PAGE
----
Henry Blofeld, page 20
Scoreboard from The Oval
England won toss
M E Waugh run out (Croft TV replay) 25
(42 min, 25 balls, 4 fours; direct hit from square leg)
*M A Taylor run out (Hollioake-Gough) 11
(37 min, 35 balls, 1 four; left stranded after misunderstanding)
S R Waugh b Croft 24
(60 min, 35 balls, 3 fours; ball slid under defensive shot on to stumps)
M G Bevan not out 108
(154 min, 129 balls, 6 fours)
M J Slater run out (DeFreitas TV replay) 1
(6 min, 11 balls; direct hit from short extra cover)
A C Gilchrist lbw b Hollioake 53
(66 min, 50 balls, 2 fours, 1 six ; missed attempting play to leg side)
I A Healy run out (Lloyd-Stewart TV replay) 7
(9 min, 7 balls; direct hit from deep extra cover)
S K Warne not out 11
(14 min, 8 balls, 1 four)
Extras (lb8 w1) 9
Total (for 6, 197 min, 50 overs) 249
Fall: 1-35 (Taylor) 2-37 (M Waugh) 3-94 (S Waugh) 4-98 (Slater) 5-211 (Gilchrist) 6-226 (Healy).
Did not bat: J N Gillespie, M S Kasprowicz, G D McGrath.
Bowling: DeFreitas 8-0-47-0 (4-0-17-0, 2-0-15-0, 2-0-15-0); Gough 10- 3-42-0 (6-3-23-0, 2-0-7-0, 2-0-12-0); Ealham 9-2-40-0 (5-2-8-0, 2-0-17- 0, 2-0-15-0); Giles 9-0-48-0 (w1) (6-0-26-0, 3-0-22-0); Croft 10-2-39- 1; Hollioake 4-0-25-1 (one spell each).
Progress: 50: 58 min, 82 balls. 100: 109 min, 163 balls. 150: 139 min, 213 balls. 200: 166 min, 258 balls.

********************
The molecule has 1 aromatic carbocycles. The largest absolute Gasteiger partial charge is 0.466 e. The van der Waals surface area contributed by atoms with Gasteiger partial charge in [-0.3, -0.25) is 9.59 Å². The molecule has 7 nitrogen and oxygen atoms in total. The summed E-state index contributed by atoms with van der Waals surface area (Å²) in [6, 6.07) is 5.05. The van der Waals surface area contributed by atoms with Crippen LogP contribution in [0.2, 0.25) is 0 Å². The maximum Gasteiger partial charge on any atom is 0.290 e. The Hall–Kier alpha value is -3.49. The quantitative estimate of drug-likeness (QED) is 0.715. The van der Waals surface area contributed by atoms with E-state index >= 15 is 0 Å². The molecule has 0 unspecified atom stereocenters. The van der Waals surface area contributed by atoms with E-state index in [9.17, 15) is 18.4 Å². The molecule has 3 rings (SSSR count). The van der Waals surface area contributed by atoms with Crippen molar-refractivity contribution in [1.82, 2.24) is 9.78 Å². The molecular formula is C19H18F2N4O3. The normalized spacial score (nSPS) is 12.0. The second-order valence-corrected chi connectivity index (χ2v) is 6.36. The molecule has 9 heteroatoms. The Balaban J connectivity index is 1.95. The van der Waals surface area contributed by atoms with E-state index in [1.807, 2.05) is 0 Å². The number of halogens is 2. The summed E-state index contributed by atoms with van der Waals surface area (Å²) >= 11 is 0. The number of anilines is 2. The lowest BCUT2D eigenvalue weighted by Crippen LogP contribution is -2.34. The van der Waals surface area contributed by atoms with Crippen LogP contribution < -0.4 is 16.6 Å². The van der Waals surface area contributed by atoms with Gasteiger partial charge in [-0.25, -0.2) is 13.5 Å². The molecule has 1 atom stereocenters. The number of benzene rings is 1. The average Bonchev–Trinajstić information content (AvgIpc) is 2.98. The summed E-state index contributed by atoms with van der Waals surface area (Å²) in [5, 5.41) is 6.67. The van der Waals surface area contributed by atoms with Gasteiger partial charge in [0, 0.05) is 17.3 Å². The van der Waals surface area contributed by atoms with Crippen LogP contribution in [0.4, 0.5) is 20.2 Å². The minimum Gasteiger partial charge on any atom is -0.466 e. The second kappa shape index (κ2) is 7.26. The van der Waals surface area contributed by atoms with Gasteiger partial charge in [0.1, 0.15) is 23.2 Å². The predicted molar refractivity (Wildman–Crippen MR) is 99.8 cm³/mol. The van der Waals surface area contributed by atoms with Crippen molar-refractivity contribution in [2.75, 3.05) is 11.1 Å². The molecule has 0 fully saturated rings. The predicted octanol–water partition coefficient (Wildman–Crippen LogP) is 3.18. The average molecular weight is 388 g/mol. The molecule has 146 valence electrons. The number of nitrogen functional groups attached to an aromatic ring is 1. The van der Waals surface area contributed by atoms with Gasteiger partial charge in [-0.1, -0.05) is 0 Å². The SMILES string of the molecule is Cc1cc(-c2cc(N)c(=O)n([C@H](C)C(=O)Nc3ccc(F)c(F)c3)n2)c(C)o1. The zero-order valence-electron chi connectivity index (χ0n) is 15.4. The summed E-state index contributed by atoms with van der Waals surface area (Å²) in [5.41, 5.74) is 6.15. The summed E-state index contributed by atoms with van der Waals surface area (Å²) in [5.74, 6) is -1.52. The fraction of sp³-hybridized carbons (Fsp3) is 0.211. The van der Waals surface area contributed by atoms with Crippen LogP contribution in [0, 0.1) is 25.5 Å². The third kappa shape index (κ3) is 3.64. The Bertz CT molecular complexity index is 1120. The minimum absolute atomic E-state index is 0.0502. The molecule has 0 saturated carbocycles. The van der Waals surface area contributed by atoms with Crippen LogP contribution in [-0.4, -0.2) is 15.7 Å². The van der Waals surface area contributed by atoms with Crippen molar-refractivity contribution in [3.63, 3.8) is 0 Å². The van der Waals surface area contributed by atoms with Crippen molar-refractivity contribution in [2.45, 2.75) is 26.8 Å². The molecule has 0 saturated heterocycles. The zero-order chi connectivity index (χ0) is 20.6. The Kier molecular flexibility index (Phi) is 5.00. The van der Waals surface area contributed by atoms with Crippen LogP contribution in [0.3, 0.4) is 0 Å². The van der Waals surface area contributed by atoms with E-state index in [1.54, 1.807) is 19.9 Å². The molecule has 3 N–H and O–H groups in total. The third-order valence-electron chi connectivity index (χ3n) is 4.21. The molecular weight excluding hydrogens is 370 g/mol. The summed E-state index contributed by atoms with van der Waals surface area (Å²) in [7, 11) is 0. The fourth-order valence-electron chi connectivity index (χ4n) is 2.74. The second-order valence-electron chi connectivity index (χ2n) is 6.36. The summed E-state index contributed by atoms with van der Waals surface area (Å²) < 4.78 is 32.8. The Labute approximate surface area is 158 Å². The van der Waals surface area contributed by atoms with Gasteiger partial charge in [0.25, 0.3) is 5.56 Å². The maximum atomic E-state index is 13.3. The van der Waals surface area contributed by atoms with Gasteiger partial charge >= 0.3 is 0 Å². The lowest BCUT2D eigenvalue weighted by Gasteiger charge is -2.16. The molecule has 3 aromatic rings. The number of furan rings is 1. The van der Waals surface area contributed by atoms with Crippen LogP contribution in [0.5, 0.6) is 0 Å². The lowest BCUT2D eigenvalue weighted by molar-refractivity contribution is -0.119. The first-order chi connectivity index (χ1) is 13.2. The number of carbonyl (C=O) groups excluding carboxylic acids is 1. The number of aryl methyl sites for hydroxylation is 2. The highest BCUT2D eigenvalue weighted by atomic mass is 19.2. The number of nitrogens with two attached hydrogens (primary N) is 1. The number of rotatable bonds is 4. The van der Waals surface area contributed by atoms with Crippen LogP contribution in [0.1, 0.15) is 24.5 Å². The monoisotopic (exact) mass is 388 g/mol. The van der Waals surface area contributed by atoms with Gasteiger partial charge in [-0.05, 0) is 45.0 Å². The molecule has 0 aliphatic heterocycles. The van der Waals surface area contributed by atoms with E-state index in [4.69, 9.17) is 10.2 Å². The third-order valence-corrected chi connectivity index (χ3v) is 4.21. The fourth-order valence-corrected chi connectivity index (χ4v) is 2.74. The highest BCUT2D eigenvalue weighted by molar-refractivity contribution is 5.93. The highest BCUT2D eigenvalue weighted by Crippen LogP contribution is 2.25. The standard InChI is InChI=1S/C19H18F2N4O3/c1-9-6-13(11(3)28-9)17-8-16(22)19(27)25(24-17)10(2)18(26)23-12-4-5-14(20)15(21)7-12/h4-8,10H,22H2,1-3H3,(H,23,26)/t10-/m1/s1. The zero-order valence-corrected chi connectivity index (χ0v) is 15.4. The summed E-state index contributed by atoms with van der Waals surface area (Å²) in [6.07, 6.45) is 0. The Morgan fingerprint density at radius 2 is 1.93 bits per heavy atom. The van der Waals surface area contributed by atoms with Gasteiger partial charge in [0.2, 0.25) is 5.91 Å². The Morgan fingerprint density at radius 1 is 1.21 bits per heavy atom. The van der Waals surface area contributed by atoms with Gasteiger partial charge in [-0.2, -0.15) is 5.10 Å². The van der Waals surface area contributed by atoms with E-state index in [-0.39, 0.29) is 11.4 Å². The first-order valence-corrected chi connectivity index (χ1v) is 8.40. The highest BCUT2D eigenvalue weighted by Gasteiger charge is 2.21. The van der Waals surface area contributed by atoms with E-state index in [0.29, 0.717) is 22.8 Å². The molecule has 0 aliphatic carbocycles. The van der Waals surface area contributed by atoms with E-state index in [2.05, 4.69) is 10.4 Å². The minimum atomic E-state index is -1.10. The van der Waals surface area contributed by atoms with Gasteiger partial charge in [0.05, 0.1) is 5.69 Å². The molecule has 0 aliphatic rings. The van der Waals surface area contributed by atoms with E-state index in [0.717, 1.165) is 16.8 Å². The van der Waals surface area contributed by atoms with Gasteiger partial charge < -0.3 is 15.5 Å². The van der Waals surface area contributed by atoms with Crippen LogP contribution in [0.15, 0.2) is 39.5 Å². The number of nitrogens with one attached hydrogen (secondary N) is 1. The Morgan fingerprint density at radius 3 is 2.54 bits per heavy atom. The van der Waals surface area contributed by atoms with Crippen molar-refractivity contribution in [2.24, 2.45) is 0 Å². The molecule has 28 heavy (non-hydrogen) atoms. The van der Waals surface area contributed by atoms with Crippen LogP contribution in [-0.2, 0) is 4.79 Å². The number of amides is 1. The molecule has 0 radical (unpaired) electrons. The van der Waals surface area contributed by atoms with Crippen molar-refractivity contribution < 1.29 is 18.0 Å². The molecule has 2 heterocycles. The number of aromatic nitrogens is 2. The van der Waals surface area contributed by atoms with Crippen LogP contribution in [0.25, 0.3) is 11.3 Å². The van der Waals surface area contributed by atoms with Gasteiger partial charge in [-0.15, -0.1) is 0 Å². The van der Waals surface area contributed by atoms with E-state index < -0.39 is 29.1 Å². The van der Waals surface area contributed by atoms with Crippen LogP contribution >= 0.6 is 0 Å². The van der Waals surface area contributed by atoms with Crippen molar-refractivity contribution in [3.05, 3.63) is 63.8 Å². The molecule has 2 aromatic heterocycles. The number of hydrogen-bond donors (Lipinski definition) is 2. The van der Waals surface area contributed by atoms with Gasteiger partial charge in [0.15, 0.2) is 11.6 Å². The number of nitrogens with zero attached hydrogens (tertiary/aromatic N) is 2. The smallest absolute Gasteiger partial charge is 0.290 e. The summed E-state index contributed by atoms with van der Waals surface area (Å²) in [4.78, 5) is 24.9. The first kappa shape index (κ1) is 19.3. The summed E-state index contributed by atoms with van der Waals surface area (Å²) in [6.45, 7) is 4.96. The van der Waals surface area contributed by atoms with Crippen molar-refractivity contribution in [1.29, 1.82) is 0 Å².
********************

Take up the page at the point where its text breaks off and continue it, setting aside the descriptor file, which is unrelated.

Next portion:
N V Knight lbw b Kasprowicz 4
(8 min, 10 balls, 1 four; beaten on forward defensive shot)
*M A Atherton not out 113
(200 min, 149 balls, 10 four)
A J Stewart b Warne 40
(53 min, 40 balls, 7 fours; bowled off pad trying to drive through mid- on)
G P Thorpe c S Waugh b Bevan 7
(38 min, 19 balls; prodded Chinaman to midwicket)
G D Lloyd c Warne b McGrath 22
(41 mins, 32 balls, 1 four; chipped tamely to mid-off)
A J Hollioake not out 53
(56 min, 41 balls, 6 fours)
Extras (lb5 w8 nb1) 14
Total (for 4, 200 min, 48.2 overs) 253
Fall: 1-6 (Knight) 2-77 (Stewart) 3-104 (Thorpe) 4-158 (Lloyd).
Did not bat: M A Ealham, R D B Croft, A F Giles, P A J DeFreitas, D Gough.
Bowling: McGrath 9-1-46-1 (w2) (2-0-6-0, 3-1-7-0, 3-0-22-1, 1-0-11-0); Kasprowicz 9.2-0-58-1 (w1) (1-0-2-1, 4-0-26-0, 4.2-0-30-0); Gillespie 8-1-42-0 (nb1 w2) (2-0-20-0, 5-1-15-0, 1-0-7-0); Warne 10-0-39-1 (7-0- 25-1, 3-0-14-0); Bevan 9-0-43-1 (w1), S Waugh 3-0-20-0 (w2) (one spell each).
Progress: 50: 40 min, 50 balls. 100: 96 min, 131 balls. 150: 137 min, 198 balls. 200: 171 min, 248 balls. 250: 200 min, 291 balls.
England won by six wickets
Umpires: J H Hampshire and D R Shepherd. TV Replay Umpire: B Dudleston.
Match Referee: R S Madugalle. Adjudicator: C S Cowdrey.Reuse content